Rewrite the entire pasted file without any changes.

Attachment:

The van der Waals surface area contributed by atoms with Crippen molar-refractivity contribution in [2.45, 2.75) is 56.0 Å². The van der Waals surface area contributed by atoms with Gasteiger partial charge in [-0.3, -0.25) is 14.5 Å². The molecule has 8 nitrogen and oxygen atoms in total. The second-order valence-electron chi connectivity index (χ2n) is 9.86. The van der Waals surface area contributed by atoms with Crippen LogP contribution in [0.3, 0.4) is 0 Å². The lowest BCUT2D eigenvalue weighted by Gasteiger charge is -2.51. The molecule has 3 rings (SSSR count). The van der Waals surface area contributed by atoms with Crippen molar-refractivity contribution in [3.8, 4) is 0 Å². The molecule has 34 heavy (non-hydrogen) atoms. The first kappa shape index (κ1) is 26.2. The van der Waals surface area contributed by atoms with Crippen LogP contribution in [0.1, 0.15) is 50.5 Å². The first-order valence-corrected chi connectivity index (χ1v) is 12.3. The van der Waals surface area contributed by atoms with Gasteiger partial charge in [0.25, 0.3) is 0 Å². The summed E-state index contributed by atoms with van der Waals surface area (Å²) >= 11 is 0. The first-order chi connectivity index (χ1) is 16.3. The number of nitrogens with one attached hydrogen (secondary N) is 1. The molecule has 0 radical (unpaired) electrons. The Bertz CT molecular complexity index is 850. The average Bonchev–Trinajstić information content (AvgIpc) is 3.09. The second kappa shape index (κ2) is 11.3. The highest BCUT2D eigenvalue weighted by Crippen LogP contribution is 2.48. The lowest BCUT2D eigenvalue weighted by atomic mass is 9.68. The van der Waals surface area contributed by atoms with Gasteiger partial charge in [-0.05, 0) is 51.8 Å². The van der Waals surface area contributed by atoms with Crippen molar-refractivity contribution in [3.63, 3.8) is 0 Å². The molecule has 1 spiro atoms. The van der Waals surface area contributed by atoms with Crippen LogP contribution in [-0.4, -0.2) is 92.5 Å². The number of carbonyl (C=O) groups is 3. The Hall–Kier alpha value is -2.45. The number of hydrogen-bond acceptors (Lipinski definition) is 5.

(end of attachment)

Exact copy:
The van der Waals surface area contributed by atoms with Crippen molar-refractivity contribution in [2.45, 2.75) is 56.0 Å². The van der Waals surface area contributed by atoms with Gasteiger partial charge in [-0.3, -0.25) is 14.5 Å². The molecule has 8 nitrogen and oxygen atoms in total. The second-order valence-electron chi connectivity index (χ2n) is 9.86. The van der Waals surface area contributed by atoms with Crippen LogP contribution in [0.3, 0.4) is 0 Å². The lowest BCUT2D eigenvalue weighted by Gasteiger charge is -2.51. The molecule has 3 rings (SSSR count). The van der Waals surface area contributed by atoms with Crippen molar-refractivity contribution in [3.8, 4) is 0 Å². The molecule has 34 heavy (non-hydrogen) atoms. The first kappa shape index (κ1) is 26.2. The van der Waals surface area contributed by atoms with Crippen LogP contribution in [0.1, 0.15) is 50.5 Å². The first-order valence-corrected chi connectivity index (χ1v) is 12.3. The van der Waals surface area contributed by atoms with Gasteiger partial charge in [0.25, 0.3) is 0 Å². The summed E-state index contributed by atoms with van der Waals surface area (Å²) >= 11 is 0. The first-order chi connectivity index (χ1) is 16.3. The number of nitrogens with one attached hydrogen (secondary N) is 1. The molecule has 0 radical (unpaired) electrons. The Bertz CT molecular complexity index is 850. The average Bonchev–Trinajstić information content (AvgIpc) is 3.09. The second kappa shape index (κ2) is 11.3. The highest BCUT2D eigenvalue weighted by Crippen LogP contribution is 2.48. The lowest BCUT2D eigenvalue weighted by atomic mass is 9.68. The van der Waals surface area contributed by atoms with Gasteiger partial charge in [-0.05, 0) is 51.8 Å². The van der Waals surface area contributed by atoms with Crippen molar-refractivity contribution in [3.63, 3.8) is 0 Å². The molecule has 1 spiro atoms. The van der Waals surface area contributed by atoms with Crippen LogP contribution in [-0.4, -0.2) is 92.5 Å². The number of carbonyl (C=O) groups is 3. The Hall–Kier alpha value is -2.45. The number of hydrogen-bond acceptors (Lipinski definition) is 5.